Idaho Gov. Butch Otter sent out a wake up call when he called on state agencies to consider what happens if federal aid to the state drops 20 percent.
Otter is looking at how we keep crucial services delivered, an important consideration. But his call also reminds us that Idaho’s economy gets a major shot in the arm from federal spending. The Economist in 2011 analyzed how much different states benefit from federal spending compared to how much they pay in with federal taxes.
From 1990 to 2009 the federal government spent $148.4 billion in Idaho. That came in roads, school funding, the Mountain Home Air Force Base the Idaho National Laboratory, the Forest Service the Bureau of Land Management Social Security payment, farm subsidies, Medicaid, Medicare, federal housing grants, economic development grants, fish and wildlife management, tribal health programs, federal employee salaries and benefits, just about anything you can think about.
During the same 20 years the federal government collected $124.3 billion in taxes in Idaho. That left us with a $24.1 billion windfall that has contributed to our Gross Domestic Product that was $53.7 billion in 2009.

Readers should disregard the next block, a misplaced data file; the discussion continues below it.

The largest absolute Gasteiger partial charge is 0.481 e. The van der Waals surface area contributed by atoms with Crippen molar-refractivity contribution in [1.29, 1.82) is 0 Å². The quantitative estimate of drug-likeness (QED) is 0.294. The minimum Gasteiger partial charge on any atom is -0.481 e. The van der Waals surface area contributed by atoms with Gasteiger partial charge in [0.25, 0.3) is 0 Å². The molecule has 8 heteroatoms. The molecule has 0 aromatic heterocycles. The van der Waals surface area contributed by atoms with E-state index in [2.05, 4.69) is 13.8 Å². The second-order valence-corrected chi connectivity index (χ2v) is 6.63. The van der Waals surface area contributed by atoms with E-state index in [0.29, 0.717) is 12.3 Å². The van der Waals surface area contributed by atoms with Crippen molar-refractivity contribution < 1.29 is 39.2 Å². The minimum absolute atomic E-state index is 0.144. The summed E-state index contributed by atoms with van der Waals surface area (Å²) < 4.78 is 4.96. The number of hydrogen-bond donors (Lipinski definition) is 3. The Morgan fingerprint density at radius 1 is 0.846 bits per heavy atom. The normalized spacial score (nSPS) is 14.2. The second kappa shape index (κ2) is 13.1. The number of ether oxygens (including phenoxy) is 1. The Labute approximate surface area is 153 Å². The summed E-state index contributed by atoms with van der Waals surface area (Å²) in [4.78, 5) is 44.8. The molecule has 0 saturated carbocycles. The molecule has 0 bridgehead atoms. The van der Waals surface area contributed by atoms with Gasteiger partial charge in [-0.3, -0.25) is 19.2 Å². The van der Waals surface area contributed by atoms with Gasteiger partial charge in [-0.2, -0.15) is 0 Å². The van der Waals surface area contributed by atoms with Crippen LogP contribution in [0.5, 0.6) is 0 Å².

So if Otter is right and we do cut the budget by a worst case scenario of 20 percent, Idaho's economy will inherently take a big hit. Even the 10 percent cuts that Republican Sen. Mike Crapo predicted will reduce the amount of money moving through the Idaho economy.
That means that the private economy will have to experience a huge growth trend over the next decade in Idaho to make up the difference. Remember our GDP hasn’t yet exceeded $60 billion despite Otter’s Project 60 goal.
We also could end up getting more of the smaller federal pie if say, new energy programs are started at the INL, a new mission comes to the Mountain Home Air Force Base or some other major event shifts even more federal dollars to the state. There is no sign such a shift is coming.
So who are the states that might actually benefit the most from federal budget cuts? New York gave the rest if us $956 billion from 1990 to 2009. But they got back $2.3 trillion.
The big winner could be Delaware. It got a measly $86 billion in federal spending while paying $211 billion in taxes, a transfer of $124 billion, more than twice its 2009 GDP of $60 billion.